The dual timeline is an effective device to tell the story, as it allowed for each key character to show what their lives were like at the time – and it helped make sense of the secret, slowly, and uncertainly revealed across the story, where hints of tragedy are woven in and out of each chapter, and where each character has been deeply affected by tragic events in varying ways. It allowed for a feminine strength and voice to be revealed at a time in history where they might not always be heard, and where they might have had cultural or familial restraints and expectations placed upon them.

The power that these stories have is to show what has happened in the past, and to hopefully, send the message to never let it happen again. I enjoyed this story for its strength of female characters, and the love of friendship, and of one’s child that can force someone into a decision and a secret that they might never be able to reveal to anyone, or at least, a secret that is sheltered and kept for so many years that revealing it is a struggle.

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Book Bingo Eight – a book that has been made into a movie, a book that scared you.

book bingo 2018.png

For my two categories this week, I have chosen a book that has been made into a movie, and a book that scared me. The book made into a movie was easy – as there are quite a few to choose from, whereas the book that scared me was trickier – as I’m not a horror reader, I interpreted this differently and decided to use a book that had scared me – but less in a monsters and demons way, and more in a human way, which I will explain lower down.

guernseyFirst, the book I read for the book that has been turned into a movie was The Guernsey Literary and Potato Peel Society, which arrived in one of my many packages of books from publishers this month and was a rather pleasant surprise. I read it quickly, choosing to read it first as it was the shortest and only took a few days – whereas the other books, which might fill the rest of these categories, are taking a little bit longer. Told in letters, it is easy to follow, as the letters give as much detail as possible, and it was interesting to imagine what was happening in between. As I said in the review, I really liked that the main character, Juliet, had her own mind and knew what she wanted, and didn’t drop everything at the demands and say-so of the man courting her. My full review is linked above, and it will be interesting to see how the movie interprets this book.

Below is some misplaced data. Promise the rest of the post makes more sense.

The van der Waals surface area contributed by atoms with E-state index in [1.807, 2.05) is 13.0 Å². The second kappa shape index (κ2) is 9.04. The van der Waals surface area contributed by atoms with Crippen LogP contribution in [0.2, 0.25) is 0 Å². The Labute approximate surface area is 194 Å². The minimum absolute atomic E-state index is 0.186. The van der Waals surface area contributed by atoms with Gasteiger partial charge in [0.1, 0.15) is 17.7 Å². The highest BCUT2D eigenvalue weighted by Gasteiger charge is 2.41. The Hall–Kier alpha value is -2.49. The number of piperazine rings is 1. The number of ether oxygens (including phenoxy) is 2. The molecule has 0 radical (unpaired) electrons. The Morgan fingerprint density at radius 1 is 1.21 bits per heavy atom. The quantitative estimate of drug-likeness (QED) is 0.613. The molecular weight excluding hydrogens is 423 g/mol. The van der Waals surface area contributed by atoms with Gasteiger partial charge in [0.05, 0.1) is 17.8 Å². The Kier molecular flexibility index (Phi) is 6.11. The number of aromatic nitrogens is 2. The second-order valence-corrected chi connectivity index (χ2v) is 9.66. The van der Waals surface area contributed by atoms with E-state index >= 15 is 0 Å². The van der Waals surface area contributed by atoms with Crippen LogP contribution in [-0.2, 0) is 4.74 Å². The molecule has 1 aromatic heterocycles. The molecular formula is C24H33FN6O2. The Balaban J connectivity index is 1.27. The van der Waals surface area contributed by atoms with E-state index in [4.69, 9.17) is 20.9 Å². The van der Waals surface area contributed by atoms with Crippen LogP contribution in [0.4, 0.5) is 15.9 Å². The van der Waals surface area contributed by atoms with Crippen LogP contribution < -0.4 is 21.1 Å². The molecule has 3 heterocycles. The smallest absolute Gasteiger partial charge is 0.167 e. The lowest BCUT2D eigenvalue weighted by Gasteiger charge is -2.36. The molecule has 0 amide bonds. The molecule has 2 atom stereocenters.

good doctor of warsawNow we come to the book that scared me, and for this I chose The Good Doctor of Warsaw, because I had a multitude of emotions with this book. It didn’t scare or horrify me in the way one expects a horror movie or novel to – it scared me in the sense that it showed the true evil and depravity that humans are capable of, and what they have done in the past to people  for no other reason than the Nazis didn’t like something about them that didn’t harm anyone – something that has happened multiple times across human history in various places, and that should never happen again, or at all. I chose this because I feel that a book that scares you doesn’t necessarily need to have ghosts, or monsters, or zombies that we associate with the horror genre. Sometimes, it’s more horrifying to read about what humans are capable and willing to do to other humans – where the overwhelming fear comes from knowing what will happen and knowing that this could happen again. It’s chilling as well as scary.

So there’s two more books ticked off – my next post will see the short stories ticked off, and maybe one or two others. I am gearing up to complete a second card, which I will either fill with books only read in the second half of the year, or mix it up and switch around some of the books and categories here where I can. Either way, it’s making my reading challenges interesting and fun for 2018.

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Book Bingo Seven – A Book that everyone is talking about, and a book with non-human characters.

book bingo 2018

Week seven of the 2018 Book Bingo, and I’ve managed to mark off 20 of the 25 squares already! This week there are two squares to include in this post: a book that everyone is talking about, and a book with non-human characters.

monty the sad puppyFirst, my book with non-human characters is Monty the Sad Puppy, where the two key characters are dogs – 5 month old Labrador puppy, Monty, and the eight year old dachshund, Daisy. Sad and lonely, Monty feels cast aside with Daisy’s arrival, and both must adjust to being together. It is a charming story, full of cute dogs and funny moments, as well as moments that had me shaking my head at Monty, because he reminded me of the puppy we had years ago.